For someone as animated and intelligent and accustomed to the public eye as Hillary Clinton, the television camera is not especially kind to her. It wasn't on Monday night at the Democratic convention during the biggest speech of her life.
This cool medium of TV makes her seem almost chilly and clumsy. That's true even when she lights up the roomful of people to whom she is talking, as she certainly succeeded in doing at Staples Center and as I've often seen her in campaigning for Senate before groups far less adoring.
Although she rushed and stepped on her best lines Monday, Clinton was not flat-out awful. And maybe not enough New Yorkers saw the speech to make a difference. But the extra exposure she got in prime time — because it was delivered later than scheduled — couldn't have helped her much with those who are undecided or leaning against her.
What's fortunate for Clinton is that she has benefitted from a surge of enthusiasm for the party since the selection of Joe Lieberman as Al Gore's running mate and the improvement in the image of Democrats in general. The convention has focused a lot of people on the differences between the two parties on issues they care about.
In a state as Democratic as New York, simply securing the party base is almost enough to win an election. Almost. But going into the convention, Clinton was not doing as well as she needed among women and Jews, especially in the suburbs. Worse, she had not even fully energized the party workers whose job it is to sell her to skeptical friends and neighbors. Although mostly in private, the grousing about her campaign among Democrats around the state — mostly about its perceived lack of a clear message — was not helping. The sales force she needs most were not entirely persuaded about the product themselves.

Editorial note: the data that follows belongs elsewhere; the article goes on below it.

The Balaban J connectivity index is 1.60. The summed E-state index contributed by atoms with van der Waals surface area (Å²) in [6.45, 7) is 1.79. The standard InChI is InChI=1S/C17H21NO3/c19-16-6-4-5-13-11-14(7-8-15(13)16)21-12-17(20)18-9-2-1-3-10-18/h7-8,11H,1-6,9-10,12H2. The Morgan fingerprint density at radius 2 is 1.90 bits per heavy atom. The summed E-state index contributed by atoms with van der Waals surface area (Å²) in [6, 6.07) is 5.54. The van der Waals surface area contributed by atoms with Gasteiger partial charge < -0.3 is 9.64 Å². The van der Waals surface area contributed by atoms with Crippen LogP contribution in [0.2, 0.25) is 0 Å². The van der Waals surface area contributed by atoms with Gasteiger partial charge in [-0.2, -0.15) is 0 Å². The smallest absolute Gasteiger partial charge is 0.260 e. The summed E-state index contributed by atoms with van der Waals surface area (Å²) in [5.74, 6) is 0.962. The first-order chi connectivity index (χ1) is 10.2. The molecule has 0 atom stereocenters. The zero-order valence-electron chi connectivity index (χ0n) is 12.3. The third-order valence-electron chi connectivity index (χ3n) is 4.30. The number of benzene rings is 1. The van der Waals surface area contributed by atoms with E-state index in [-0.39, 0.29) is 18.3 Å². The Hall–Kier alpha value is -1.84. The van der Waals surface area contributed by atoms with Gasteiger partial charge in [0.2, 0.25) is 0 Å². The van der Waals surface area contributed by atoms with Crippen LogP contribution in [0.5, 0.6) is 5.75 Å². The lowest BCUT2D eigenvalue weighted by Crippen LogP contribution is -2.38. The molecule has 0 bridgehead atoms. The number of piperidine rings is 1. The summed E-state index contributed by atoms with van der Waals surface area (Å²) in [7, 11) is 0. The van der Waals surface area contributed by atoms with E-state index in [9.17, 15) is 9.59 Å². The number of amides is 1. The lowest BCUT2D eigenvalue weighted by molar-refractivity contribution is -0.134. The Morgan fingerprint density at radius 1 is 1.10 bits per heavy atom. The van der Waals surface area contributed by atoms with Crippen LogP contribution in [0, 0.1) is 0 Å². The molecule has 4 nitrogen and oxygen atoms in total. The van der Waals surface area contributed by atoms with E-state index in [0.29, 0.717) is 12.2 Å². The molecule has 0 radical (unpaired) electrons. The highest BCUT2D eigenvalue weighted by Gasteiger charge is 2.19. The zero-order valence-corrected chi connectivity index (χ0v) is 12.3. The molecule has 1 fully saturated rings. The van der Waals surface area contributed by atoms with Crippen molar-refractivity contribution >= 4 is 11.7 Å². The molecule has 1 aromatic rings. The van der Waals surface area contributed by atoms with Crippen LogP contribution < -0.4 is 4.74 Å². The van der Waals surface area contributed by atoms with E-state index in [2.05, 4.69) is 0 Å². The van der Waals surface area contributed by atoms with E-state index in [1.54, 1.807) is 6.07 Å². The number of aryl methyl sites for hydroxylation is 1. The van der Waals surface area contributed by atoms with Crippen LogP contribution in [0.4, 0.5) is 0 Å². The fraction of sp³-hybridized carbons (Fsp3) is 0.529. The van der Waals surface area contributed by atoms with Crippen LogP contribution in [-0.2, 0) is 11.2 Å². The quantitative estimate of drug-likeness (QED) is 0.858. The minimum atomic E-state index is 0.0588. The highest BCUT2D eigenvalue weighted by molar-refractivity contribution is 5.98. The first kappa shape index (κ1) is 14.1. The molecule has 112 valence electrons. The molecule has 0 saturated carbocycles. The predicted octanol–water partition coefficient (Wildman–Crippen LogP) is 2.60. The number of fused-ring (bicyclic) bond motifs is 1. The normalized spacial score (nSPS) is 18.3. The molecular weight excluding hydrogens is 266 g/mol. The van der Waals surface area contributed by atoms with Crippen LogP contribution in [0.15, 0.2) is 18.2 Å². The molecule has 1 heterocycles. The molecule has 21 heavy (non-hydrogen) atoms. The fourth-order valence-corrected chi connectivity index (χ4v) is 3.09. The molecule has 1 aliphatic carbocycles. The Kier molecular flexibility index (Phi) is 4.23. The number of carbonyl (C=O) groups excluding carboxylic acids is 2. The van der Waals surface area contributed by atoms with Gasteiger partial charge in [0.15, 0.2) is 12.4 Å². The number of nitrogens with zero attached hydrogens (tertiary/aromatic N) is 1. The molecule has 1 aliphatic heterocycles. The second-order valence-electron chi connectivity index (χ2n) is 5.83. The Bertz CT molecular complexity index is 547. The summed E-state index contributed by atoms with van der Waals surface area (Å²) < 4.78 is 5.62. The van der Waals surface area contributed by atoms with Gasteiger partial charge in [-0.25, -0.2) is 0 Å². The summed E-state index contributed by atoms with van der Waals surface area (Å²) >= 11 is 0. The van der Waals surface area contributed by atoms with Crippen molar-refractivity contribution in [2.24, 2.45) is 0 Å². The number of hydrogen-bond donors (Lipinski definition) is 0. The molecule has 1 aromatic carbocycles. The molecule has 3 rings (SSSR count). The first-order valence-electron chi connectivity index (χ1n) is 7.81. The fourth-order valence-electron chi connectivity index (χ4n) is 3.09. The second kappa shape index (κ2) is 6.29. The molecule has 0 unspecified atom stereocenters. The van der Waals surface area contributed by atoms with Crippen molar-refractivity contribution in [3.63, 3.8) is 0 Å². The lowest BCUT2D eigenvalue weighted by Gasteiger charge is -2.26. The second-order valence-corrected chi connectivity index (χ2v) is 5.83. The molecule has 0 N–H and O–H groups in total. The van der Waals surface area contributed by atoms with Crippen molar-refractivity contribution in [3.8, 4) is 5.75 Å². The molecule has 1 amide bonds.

Now they are, or at least most of them.
Some smart, influential Democrats still aren't happy with her efforts. They don't believe she has improved enough yet to beat Republican Rick Lazio.
But most of the delegates and state officials I talked to think she has turned a corner, one breakfast or caucus at a time. Whether it's adding luster to a luncheon for women candidates or black and Latino officials, or staying at a New York delegation dinner until everyone who wanted to shake her hand and have their picture taken with her got the chance, she has convinced the soldiers to go out and fight.
Even before the convention, the campaign had picked up steam with a strategy of winning over small numbers of voters. Part of this involves Clinton meeting with bite-sized groups — from rabbis in Great Neck, to elected village officials in Nassau, to women's health-care providers in Westchester. Some are private sessions, and in these settings she has been able to have frank exchanges about her ideas and image.
Then again, the more they keep her off camera, the better the chances to show her at her smart and charming best.